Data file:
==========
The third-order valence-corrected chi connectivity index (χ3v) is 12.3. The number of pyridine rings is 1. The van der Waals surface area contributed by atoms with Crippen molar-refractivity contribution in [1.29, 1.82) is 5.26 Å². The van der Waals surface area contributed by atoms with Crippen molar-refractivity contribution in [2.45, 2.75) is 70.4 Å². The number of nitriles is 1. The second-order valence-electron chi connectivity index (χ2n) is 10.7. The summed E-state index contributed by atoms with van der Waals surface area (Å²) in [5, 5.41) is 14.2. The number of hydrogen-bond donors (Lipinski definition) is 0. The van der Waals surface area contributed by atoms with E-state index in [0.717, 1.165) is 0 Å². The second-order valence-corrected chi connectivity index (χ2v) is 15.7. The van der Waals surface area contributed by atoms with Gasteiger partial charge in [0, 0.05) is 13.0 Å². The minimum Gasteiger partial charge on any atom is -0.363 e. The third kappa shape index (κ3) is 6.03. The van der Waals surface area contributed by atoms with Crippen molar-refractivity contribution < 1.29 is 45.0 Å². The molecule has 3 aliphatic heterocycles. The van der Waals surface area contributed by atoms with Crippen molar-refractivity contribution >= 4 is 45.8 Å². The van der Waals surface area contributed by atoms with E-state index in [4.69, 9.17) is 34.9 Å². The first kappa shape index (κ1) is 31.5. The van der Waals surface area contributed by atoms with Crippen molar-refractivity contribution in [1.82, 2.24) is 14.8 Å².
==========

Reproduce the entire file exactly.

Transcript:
The third-order valence-corrected chi connectivity index (χ3v) is 12.3. The number of pyridine rings is 1. The van der Waals surface area contributed by atoms with Crippen molar-refractivity contribution in [1.29, 1.82) is 5.26 Å². The van der Waals surface area contributed by atoms with Crippen molar-refractivity contribution in [2.45, 2.75) is 70.4 Å². The number of nitriles is 1. The second-order valence-electron chi connectivity index (χ2n) is 10.7. The summed E-state index contributed by atoms with van der Waals surface area (Å²) in [5, 5.41) is 14.2. The number of hydrogen-bond donors (Lipinski definition) is 0. The van der Waals surface area contributed by atoms with E-state index in [0.717, 1.165) is 0 Å². The second-order valence-corrected chi connectivity index (χ2v) is 15.7. The van der Waals surface area contributed by atoms with Gasteiger partial charge in [0, 0.05) is 13.0 Å². The minimum Gasteiger partial charge on any atom is -0.363 e. The third kappa shape index (κ3) is 6.03. The van der Waals surface area contributed by atoms with Crippen molar-refractivity contribution < 1.29 is 45.0 Å². The molecule has 3 aliphatic heterocycles. The van der Waals surface area contributed by atoms with Crippen molar-refractivity contribution >= 4 is 45.8 Å². The van der Waals surface area contributed by atoms with E-state index in [4.69, 9.17) is 34.9 Å². The first kappa shape index (κ1) is 31.5. The van der Waals surface area contributed by atoms with Crippen molar-refractivity contribution in [1.82, 2.24) is 14.8 Å².